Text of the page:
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I Have Gout - Now What?




Any Doctor will tell you that in medicine, things come in threes.  As expected, I diagnosed three cases of gout this week.  If you have been told you have gout you may wonder "Now what?"

Gout can affect anyone and it usually occurs quite suddenly, often at night.  It is caused by uric acid crystals that deposit suddenly in a joint, most commonly the big toe, but any joint can be affected.  Patients describe deep throbbing pain that is very intense and sometimes even a sheet touching the joint can cause exquisite pain.  The pain is worse within the first 12 hours.



Uric acid is present in our blood and gout occurs when the urate levels are too high and deposit crystals in the joint.  Uric acid is made from purines that are broken down from certain foods such as steak, seafood and organ meats.  Alcohol and juices sweetened with fructose are also causes of excess purines.  Usually uric acid is excreted in the kidneys but if there is an excess in the blood or if the kidneys can't excrete fast enough, the crystals lodge in the joint and cause gout.  The joint becomes red, painful and swollen.


If you have a first gout attack, your doctor can get a blood uric acid level and usually make the diagnosis.  If there is confusion, a sample of the joint fluid will show gouty crystals under a microscope.  Pain is relieved with Nsaids and ice on the joint.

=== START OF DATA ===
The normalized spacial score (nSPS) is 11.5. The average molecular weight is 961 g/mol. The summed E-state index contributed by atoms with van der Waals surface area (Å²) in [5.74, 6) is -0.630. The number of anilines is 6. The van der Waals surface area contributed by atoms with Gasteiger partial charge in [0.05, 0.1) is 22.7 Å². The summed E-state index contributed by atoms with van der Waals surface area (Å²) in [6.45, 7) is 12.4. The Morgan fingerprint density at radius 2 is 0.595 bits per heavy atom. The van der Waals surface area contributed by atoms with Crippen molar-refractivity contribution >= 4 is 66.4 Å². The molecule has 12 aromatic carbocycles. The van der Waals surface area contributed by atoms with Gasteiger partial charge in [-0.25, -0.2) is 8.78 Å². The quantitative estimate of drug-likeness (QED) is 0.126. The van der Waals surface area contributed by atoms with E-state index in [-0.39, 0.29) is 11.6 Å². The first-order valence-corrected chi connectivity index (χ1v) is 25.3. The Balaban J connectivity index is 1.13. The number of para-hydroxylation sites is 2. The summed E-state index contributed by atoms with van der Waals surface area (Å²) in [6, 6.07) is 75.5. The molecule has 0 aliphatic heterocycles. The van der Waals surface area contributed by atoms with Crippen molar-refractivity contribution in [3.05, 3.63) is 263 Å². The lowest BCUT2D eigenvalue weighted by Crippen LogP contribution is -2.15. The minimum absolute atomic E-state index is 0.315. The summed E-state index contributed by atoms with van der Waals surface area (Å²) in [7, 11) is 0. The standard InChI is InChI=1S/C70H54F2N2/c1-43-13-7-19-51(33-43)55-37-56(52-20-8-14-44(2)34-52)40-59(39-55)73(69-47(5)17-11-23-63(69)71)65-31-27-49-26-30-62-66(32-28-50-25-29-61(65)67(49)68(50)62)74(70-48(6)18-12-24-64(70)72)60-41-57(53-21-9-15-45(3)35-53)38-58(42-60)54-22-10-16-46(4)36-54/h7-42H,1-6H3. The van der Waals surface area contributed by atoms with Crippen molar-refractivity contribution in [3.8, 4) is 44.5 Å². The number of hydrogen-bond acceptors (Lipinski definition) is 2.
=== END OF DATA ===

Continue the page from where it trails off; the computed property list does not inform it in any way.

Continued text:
To prevent a gout attack in the future consider these factors noted by the Mayo Clinic:


  • Diet. Eating a diet rich in meat and seafood and drinking beverages sweetened with fruit sugar (fructose) increase levels of uric acid, which increase your risk of gout. Alcohol consumption, especially of beer, also increases the risk of gout.

  • Obesity. If you're overweight, your body produces more uric acid and your kidneys have a more difficult time eliminating uric acid.

  • Medical conditions. Certain diseases and conditions increase your risk of gout. These include untreated high blood pressure and chronic conditions such as diabetes, metabolic syndrome, and heart and kidney diseases.

  • Certain medications. The use of thiazide diuretics — commonly used to treat hypertension — and low-dose aspirin also can increase uric acid levels. So can the use of anti-rejection drugs prescribed for people who have undergone an organ transplant.

  • Family history of gout. If other members of your family have had gout, you're more likely to develop the disease.

  • Age and sex. Gout occurs more often in men, primarily because women tend to have lower uric acid levels. After menopause, however, women's uric acid levels approach those of men. Men are also more likely to develop gout earlier — usually between the ages of 30 and 50 — whereas women generally develop signs and symptoms after menopause.

  • Recent surgery or trauma. Experiencing recent surgery or trauma has been associated with an increased risk of developing a gout attack.



Gout was once called the "Disease of Kings" or "Rich Man's Disease" as this old painting shows.  Only royalty could afford meat and alcohol.  




You can manage recurrent gout attacks with diet and if that doesn't work, prescription medications that block excess uric acid.

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